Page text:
Brian Baker

The give-and-take relationship the supernatural has with pop culture

As someone with an undergrad in archaeology, which was populated by a chunk of anthropology courses, I have a deep fascination with how the supernatural evolves in pop culture.

And, in fairness, given the rise of creepypastas — uncanny internet tales — from pop culture.

I’ve had the opportunity to listen to lectures about horror films and their roots in social-political strife. One great lecture, given by Rue Morgue editor Andrea Subissati at FanExpo one year, was on the racial issues surrounding how zombies of now — the shambling messes that devour living flesh — are a far reach from the Vodou beliefs of yore. (If you haven’t listened to her podcast, The Faculty of Horror with partner-in-crime, Alexandra West, I suggest you do).

Of course, witnessing the evolution of zombies from those entrenched in the deep state of sleep as opposed to carnivorous ghouls is a play on our fears of some biological entity sending our unstable civilization into a downward spiral.

Much like the shepherd’s crook of the Ebola virus.

So, you may wonder why there are reviews of books, films, and video games on this website that is trying to compile supernatural phenomenon from across Canada.

Outside of the obvious answer of quick content, it’s because the main purpose of this website is to present how our perceptions, as Canadians, shape media. If we look at the countless Canadian films like The Brood, Videodrome, Slither as well as some Canadian TV series, Poltergeist: The Legacy we see that Canadians are intrigued by the supernatural.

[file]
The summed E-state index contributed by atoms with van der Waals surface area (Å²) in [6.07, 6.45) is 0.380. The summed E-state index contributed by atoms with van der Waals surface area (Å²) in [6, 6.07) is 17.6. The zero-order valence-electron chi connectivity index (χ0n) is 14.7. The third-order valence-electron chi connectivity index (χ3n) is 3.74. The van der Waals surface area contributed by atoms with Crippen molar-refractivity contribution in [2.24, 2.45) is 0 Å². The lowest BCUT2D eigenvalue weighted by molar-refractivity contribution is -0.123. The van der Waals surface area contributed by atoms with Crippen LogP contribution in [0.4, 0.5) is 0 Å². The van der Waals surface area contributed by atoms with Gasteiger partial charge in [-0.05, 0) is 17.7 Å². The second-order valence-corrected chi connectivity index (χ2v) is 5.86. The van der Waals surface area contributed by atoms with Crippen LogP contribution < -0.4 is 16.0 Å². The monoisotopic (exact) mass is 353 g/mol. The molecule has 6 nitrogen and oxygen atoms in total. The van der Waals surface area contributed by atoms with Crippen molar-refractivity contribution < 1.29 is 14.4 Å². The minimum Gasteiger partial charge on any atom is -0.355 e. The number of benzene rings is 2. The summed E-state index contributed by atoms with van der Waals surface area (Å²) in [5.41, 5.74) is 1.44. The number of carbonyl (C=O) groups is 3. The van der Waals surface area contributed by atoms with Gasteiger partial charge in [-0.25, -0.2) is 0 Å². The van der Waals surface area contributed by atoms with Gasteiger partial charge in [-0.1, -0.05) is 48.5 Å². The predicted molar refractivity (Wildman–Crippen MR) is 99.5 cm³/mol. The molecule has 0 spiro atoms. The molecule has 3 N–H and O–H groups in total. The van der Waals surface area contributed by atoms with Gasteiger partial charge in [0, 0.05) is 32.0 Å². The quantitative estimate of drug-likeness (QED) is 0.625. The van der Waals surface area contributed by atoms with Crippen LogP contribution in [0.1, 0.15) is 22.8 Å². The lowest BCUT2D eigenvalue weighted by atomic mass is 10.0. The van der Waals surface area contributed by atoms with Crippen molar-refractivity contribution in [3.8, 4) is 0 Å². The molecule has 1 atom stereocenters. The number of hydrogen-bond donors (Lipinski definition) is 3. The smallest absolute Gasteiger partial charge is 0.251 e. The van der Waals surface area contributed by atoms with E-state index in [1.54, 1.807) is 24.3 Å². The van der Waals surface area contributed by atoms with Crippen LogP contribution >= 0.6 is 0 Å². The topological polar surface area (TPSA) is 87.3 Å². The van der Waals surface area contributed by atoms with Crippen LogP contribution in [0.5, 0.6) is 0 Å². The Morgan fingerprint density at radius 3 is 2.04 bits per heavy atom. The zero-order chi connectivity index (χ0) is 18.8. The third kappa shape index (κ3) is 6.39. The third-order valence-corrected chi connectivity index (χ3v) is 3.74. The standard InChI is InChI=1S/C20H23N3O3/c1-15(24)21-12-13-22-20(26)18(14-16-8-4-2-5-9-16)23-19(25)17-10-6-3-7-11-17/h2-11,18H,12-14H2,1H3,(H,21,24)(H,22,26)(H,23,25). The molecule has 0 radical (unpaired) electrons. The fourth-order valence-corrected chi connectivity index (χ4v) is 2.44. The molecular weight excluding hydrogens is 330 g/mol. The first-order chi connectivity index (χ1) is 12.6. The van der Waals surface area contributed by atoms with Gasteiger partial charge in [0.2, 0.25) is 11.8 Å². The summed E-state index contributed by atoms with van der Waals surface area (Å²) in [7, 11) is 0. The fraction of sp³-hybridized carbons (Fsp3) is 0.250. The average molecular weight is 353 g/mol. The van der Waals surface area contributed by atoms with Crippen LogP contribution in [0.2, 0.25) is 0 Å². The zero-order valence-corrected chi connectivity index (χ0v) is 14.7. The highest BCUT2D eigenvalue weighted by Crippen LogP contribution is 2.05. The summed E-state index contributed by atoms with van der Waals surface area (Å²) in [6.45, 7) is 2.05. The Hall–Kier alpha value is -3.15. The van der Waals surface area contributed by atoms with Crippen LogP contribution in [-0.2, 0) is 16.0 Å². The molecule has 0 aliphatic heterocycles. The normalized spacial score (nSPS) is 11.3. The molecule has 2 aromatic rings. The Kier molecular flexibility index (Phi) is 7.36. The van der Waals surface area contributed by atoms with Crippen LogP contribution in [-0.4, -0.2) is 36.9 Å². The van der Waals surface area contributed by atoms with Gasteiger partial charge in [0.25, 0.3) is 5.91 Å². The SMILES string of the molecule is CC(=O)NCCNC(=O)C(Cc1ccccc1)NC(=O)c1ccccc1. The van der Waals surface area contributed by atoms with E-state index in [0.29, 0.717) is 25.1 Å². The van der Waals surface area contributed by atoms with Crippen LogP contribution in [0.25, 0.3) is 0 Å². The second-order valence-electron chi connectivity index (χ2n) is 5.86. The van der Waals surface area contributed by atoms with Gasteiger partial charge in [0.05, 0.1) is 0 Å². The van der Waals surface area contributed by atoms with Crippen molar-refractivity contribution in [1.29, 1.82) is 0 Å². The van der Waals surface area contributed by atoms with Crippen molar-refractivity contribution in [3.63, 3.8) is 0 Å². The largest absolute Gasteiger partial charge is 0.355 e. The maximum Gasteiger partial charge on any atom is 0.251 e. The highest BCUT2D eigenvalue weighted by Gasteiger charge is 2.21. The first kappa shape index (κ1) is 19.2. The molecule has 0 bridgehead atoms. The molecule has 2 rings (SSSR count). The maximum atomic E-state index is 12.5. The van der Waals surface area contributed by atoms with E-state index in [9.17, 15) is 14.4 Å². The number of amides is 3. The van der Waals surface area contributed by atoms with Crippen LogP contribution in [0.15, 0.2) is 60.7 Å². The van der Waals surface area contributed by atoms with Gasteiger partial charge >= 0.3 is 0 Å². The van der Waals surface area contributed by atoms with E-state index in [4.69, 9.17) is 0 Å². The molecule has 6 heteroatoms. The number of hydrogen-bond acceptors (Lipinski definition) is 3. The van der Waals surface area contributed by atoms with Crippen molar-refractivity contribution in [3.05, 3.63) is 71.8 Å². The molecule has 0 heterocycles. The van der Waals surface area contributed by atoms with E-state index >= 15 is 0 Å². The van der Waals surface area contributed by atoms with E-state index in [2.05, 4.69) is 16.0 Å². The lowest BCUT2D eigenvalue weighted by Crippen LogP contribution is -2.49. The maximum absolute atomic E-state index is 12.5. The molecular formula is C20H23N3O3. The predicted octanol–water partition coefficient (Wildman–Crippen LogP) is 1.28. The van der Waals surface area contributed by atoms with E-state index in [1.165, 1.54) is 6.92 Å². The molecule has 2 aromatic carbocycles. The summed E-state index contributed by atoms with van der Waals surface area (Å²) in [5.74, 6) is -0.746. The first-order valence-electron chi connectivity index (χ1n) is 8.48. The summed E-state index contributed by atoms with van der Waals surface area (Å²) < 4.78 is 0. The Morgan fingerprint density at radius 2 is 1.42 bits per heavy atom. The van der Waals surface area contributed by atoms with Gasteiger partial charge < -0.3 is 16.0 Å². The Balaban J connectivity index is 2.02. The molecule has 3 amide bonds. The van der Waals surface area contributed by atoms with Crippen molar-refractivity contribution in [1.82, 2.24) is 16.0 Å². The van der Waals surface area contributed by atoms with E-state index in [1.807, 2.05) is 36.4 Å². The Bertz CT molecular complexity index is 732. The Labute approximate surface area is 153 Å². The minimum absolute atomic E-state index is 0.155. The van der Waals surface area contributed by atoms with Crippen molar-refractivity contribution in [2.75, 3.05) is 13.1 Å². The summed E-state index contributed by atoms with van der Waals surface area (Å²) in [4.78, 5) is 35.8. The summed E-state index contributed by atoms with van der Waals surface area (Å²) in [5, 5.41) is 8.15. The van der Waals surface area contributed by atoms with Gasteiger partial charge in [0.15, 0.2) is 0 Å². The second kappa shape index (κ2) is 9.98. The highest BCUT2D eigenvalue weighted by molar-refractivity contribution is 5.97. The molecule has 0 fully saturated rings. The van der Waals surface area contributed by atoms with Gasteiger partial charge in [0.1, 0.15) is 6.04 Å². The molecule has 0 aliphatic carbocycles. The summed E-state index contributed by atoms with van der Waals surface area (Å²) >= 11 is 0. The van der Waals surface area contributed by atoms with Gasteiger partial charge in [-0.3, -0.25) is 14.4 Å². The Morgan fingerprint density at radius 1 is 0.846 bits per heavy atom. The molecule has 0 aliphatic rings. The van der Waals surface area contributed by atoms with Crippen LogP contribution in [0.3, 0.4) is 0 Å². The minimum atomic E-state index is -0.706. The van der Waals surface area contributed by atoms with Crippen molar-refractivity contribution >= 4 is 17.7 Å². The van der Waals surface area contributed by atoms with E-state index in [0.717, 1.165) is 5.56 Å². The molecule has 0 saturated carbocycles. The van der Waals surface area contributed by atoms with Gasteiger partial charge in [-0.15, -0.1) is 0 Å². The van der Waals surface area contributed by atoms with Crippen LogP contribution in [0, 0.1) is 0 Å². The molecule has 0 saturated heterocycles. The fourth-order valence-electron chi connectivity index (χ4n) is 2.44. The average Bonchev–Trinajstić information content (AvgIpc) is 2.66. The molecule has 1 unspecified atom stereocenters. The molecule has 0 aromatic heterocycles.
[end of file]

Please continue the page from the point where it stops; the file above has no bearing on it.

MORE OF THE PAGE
In conversations with friends and colleagues, there is an appetite for all things supernatural, especially during this festive time of year.

Many Canadian tales do permeate into pop culture, and many Canadian ghost stories follow the necessary tropes that afflict the horror or sci-fi genres

Take for example Falcon Lake. Or even the wendigo tale from Fort Kent, where Doctor Thomas Burton went a little mad.

We all go a little mad sometimes, as Anthony Perkins put it in Psycho.

These are stories I would like to share. Perhaps dig deep into the annals of Southern Ontario and Alberta to uncover lost stories and in turn, explain how they’ve helped shape us as a culture.

Some cultures are immersed in the storytelling of their myths, such as Japan, India and England. The belief might have vacated the narrator’s mindset, but the stories are still shared. Still brewing. And yes, still evolving.

America is rife with supernatural mysteries. Almost every major city south of our border has at least two or three supernatural stories to share. I think that’s just part of the believer culture the United States emotes.

It’s also a culture born out of violence and fear. The United States has seen far more bloodshed on its soil than Canada, and that’s reflected in our cultural subtexts. Perhaps the fear is why we’re seeing a revival of supernatural horror. Or perhaps it’s just the studios capitalizing on what’s the joie de vivre.

Our responses to what scared us in the past have also changed. Dracula has been romanticized and is no longer the villain he once was. And with the Frankenstein’s monster, a lot of people are all the feels for him.

The Mummy has been explained away. The Creature from the Black Lagoon has been caught and studied and other aberrations from the Universal Monster world have been rendered impotent.

Victorian ghost stories of unfinished business are met with a sigh and a, “Really, I have to do more work just to get rid of you? As if.”

Our new monsters have become doctors with a penchant for sewing people together, nurses who butcher and demonic nuns.

What makes us afraid isn’t necessarily intangible. It’s more uncontrollable. Given the volatility in the world, the monsters we now face are in positions of power and threaten to destabilize the social and economic foundations that have been created late in the 20th century.

Thus, the creepypasta world continues to evolve emerge and provide us with the slew of new monsters, those who have passed Universal and the 1980s slasher fiends.

Slender Man, the Rake and Funnymouth … all new monsters, and pure insight into our fears and how myths continue to evolve.

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